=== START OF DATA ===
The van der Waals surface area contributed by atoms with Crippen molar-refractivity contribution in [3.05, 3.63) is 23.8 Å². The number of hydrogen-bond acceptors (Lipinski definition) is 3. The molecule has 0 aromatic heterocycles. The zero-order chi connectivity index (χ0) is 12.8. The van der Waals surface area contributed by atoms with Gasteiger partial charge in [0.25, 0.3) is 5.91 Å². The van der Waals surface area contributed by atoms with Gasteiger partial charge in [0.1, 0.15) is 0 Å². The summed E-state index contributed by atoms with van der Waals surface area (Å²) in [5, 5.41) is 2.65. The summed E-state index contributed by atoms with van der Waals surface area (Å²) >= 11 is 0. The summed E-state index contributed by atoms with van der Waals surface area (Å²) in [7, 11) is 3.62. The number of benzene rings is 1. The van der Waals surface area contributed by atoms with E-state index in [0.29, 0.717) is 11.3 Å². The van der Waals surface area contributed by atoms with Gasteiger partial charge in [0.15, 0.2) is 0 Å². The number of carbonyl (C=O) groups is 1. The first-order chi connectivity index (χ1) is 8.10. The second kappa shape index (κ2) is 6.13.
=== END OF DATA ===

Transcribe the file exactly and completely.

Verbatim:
The van der Waals surface area contributed by atoms with Crippen molar-refractivity contribution in [3.05, 3.63) is 23.8 Å². The number of hydrogen-bond acceptors (Lipinski definition) is 3. The molecule has 0 aromatic heterocycles. The zero-order chi connectivity index (χ0) is 12.8. The van der Waals surface area contributed by atoms with Gasteiger partial charge in [0.25, 0.3) is 5.91 Å². The van der Waals surface area contributed by atoms with Gasteiger partial charge in [0.1, 0.15) is 0 Å². The summed E-state index contributed by atoms with van der Waals surface area (Å²) in [5, 5.41) is 2.65. The summed E-state index contributed by atoms with van der Waals surface area (Å²) >= 11 is 0. The summed E-state index contributed by atoms with van der Waals surface area (Å²) in [7, 11) is 3.62. The number of benzene rings is 1. The van der Waals surface area contributed by atoms with E-state index in [0.29, 0.717) is 11.3 Å². The van der Waals surface area contributed by atoms with Gasteiger partial charge in [0.15, 0.2) is 0 Å². The number of carbonyl (C=O) groups is 1. The first-order chi connectivity index (χ1) is 8.10. The second kappa shape index (κ2) is 6.13.